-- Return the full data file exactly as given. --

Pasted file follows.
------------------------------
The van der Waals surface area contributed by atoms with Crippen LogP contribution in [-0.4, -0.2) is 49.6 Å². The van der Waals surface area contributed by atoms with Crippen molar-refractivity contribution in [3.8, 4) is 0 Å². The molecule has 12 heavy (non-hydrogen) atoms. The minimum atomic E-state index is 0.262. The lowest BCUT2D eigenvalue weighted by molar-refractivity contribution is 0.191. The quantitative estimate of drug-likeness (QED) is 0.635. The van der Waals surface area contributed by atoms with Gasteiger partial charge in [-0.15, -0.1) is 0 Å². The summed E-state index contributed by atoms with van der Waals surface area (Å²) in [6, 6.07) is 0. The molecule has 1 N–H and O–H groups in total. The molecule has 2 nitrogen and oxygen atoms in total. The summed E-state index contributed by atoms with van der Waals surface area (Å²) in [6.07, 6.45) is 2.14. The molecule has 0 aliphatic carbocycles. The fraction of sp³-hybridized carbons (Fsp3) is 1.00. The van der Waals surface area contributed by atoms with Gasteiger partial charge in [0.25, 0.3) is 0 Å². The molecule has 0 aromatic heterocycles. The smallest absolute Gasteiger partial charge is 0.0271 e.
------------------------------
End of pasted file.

The van der Waals surface area contributed by atoms with Crippen LogP contribution in [-0.4, -0.2) is 49.6 Å². The van der Waals surface area contributed by atoms with Crippen molar-refractivity contribution in [3.8, 4) is 0 Å². The molecule has 12 heavy (non-hydrogen) atoms. The minimum atomic E-state index is 0.262. The lowest BCUT2D eigenvalue weighted by molar-refractivity contribution is 0.191. The quantitative estimate of drug-likeness (QED) is 0.635. The van der Waals surface area contributed by atoms with Gasteiger partial charge in [-0.15, -0.1) is 0 Å². The summed E-state index contributed by atoms with van der Waals surface area (Å²) in [6, 6.07) is 0. The molecule has 1 N–H and O–H groups in total. The molecule has 2 nitrogen and oxygen atoms in total. The summed E-state index contributed by atoms with van der Waals surface area (Å²) in [6.07, 6.45) is 2.14. The molecule has 0 aliphatic carbocycles. The fraction of sp³-hybridized carbons (Fsp3) is 1.00. The van der Waals surface area contributed by atoms with Gasteiger partial charge in [0.25, 0.3) is 0 Å². The molecule has 0 aromatic heterocycles. The smallest absolute Gasteiger partial charge is 0.0271 e.